A drug often associated with the music festival, rave and club-going crowd, 3,4-Methylenedioxymethamphetamine (MDMA) is commonly known for its euphoria-inducing effects. New innovations in psychedelic research, however, show that it could be a promising remedy for those who live with PTSD and other trauma-related illnesses.
The Enhanced Therapy Institute will host a webinar called MDMA and Psychedelic-Assisted Therapy: Ethics and Law on Nov. 7. Dr. Darek Dawda, a Winnipeg-based clinical psychologist and founder of the institute, says some of the leading experts in the field will be present at the conference, including the founder of the Multidisciplinary Association for Psychedelic Studies (MAPS), Dr. Rick Doblin.
Dawda says current studies on MDMA-assisted therapy are targeted at the treatment of trauma and PTSD. MDMA is currently illegal in Canada. As the research trials continue, the Enhanced Therapy Institute aims to provide training to ensure services can be offered safely and ethically if and when they are legalized.
“We want to prepare to provide these services,” he says. “There’s a lot of training that has to be done.”
Dr. Neil McArthur, an associate professor of philosophy at the University of Manitoba, ethicist and the co-host of the conference, argues in favour of providing access to these therapies if they are proven to improve the lives of prospective patients. He is optimistic about the possibilities of these therapies but says that more scientific study into the topic is needed.
“As an ethicist, you want to make sure that these are safe technologies,” he says. “At the very least, we have a moral obligation to find out if these drugs are beneficial.”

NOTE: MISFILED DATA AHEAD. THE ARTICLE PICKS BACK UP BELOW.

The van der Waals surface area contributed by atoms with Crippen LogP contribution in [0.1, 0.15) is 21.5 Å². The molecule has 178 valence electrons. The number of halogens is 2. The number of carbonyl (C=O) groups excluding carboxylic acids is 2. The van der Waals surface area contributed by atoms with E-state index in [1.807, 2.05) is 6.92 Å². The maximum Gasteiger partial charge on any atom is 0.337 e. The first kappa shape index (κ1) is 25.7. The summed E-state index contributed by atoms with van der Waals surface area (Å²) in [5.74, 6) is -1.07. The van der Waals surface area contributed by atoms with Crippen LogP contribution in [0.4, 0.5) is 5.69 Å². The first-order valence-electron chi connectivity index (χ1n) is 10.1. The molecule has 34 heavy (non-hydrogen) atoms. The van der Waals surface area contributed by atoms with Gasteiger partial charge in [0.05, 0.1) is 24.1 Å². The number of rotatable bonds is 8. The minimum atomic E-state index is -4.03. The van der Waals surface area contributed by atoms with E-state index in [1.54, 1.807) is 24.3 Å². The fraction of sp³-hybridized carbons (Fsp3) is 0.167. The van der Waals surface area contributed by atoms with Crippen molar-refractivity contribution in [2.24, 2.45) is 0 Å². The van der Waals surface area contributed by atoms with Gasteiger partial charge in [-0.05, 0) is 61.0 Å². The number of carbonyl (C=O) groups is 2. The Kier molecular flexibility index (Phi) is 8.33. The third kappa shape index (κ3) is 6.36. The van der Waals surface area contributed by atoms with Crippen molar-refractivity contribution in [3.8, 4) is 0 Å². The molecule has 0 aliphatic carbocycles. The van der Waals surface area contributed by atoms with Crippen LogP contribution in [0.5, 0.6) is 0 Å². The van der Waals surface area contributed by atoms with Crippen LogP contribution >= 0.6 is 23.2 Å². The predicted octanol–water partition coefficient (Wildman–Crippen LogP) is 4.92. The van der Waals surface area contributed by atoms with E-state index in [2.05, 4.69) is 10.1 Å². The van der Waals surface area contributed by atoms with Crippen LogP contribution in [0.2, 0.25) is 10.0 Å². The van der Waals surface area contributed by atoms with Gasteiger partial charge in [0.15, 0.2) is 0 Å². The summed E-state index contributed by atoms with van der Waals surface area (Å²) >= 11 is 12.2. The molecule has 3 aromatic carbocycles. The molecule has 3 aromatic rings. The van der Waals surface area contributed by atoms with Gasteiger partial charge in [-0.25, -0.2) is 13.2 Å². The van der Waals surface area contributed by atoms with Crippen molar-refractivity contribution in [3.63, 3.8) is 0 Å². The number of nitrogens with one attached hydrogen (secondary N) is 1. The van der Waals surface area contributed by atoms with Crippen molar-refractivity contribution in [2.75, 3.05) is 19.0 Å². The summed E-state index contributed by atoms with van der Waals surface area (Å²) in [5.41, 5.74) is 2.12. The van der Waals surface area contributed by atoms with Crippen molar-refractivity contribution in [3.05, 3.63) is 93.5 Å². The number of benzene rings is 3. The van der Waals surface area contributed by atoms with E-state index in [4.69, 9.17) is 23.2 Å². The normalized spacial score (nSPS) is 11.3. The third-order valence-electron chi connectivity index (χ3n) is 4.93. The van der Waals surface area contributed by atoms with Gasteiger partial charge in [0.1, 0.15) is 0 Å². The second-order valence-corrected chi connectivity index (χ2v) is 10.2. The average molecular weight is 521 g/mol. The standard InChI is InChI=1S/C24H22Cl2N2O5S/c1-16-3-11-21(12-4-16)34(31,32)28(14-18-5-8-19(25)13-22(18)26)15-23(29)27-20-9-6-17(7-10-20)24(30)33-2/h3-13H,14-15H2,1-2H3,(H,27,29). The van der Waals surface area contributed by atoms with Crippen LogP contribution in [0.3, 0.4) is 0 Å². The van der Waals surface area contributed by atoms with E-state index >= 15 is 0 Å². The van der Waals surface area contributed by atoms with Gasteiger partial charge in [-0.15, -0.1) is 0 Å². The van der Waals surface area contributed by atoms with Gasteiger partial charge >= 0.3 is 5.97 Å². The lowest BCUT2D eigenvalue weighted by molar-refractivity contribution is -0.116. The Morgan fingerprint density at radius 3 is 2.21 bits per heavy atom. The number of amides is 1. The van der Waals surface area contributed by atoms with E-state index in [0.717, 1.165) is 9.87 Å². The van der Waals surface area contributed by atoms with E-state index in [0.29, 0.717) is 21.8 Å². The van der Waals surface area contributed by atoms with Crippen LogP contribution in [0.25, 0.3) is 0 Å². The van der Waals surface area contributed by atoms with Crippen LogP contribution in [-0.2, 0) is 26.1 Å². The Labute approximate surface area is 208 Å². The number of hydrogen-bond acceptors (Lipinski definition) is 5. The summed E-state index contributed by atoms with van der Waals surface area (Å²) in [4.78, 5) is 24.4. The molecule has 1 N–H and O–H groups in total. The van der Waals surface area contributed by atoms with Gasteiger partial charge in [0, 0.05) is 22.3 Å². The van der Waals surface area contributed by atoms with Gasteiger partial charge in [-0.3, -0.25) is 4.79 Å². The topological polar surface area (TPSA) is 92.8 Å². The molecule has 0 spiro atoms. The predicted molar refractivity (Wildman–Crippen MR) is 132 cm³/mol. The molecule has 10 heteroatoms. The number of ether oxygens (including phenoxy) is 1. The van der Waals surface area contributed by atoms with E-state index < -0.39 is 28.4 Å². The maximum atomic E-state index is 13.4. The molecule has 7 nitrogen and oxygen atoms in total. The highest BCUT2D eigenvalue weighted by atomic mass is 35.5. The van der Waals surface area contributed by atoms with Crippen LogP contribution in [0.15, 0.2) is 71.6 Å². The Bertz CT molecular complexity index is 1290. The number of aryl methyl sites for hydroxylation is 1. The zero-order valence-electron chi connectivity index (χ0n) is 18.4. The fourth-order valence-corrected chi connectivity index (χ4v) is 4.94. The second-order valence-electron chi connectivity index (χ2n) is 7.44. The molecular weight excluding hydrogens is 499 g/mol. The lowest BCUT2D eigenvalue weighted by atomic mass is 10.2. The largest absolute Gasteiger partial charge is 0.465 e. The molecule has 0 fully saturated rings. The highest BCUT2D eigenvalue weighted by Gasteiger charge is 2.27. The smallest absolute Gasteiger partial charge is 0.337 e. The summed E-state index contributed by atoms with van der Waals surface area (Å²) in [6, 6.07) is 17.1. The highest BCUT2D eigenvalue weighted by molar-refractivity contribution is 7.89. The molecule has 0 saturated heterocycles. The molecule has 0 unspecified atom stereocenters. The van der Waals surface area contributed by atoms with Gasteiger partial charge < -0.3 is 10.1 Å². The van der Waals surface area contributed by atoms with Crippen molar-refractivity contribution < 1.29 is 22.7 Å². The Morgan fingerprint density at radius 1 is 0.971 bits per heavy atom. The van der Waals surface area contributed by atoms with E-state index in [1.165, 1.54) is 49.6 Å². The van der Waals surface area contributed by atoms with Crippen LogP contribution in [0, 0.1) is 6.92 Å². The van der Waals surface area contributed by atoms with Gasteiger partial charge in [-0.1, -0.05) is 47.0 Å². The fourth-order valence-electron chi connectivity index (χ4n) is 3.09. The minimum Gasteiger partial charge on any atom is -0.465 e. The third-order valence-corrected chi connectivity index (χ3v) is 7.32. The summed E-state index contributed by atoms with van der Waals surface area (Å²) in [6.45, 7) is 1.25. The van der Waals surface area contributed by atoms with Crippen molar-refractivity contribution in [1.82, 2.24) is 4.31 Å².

While Dawda says the current target of MDMA therapy is focused on trauma, it is also being explored as a treatment for alcoholism, and even in healing relationships. In the case of the latter, McArthur says MDMA-therapy could act as an external aid to overcome certain blocks couples face.
“It's a drug that creates bonds. It creates connections. That is often what’s lacking in a relationship,” McArthur says. “You often have situations, especially in long-term relationships, where people want to be connected but find themselves trapped by things that have happened in the past.”
Addressing the stigma that surrounds MDMA and other psychedelic-assisted therapies is a roadblock on the path toward legalization. McArthur suspects that its reputation as a “party-drug” may put some under the impression that it isn’t a serious therapy.
However, Dawda says that, in spite of these perceptions, there remains great excitement inside and outside of the field, because of the strong research going into it.
“It’s coming from mainstream research approved by the FDA and Health Canada,” Dawda says. ”It’s just a matter of time that these therapies will become destigmatized.”
Webinar tickets can be purchased through enhancedtherapy.ca/conference. Students and those who cannot afford admission may receive a complimentary ticket upon request.
Published in Volume 75, Number 06 of The Uniter (October 22, 2020)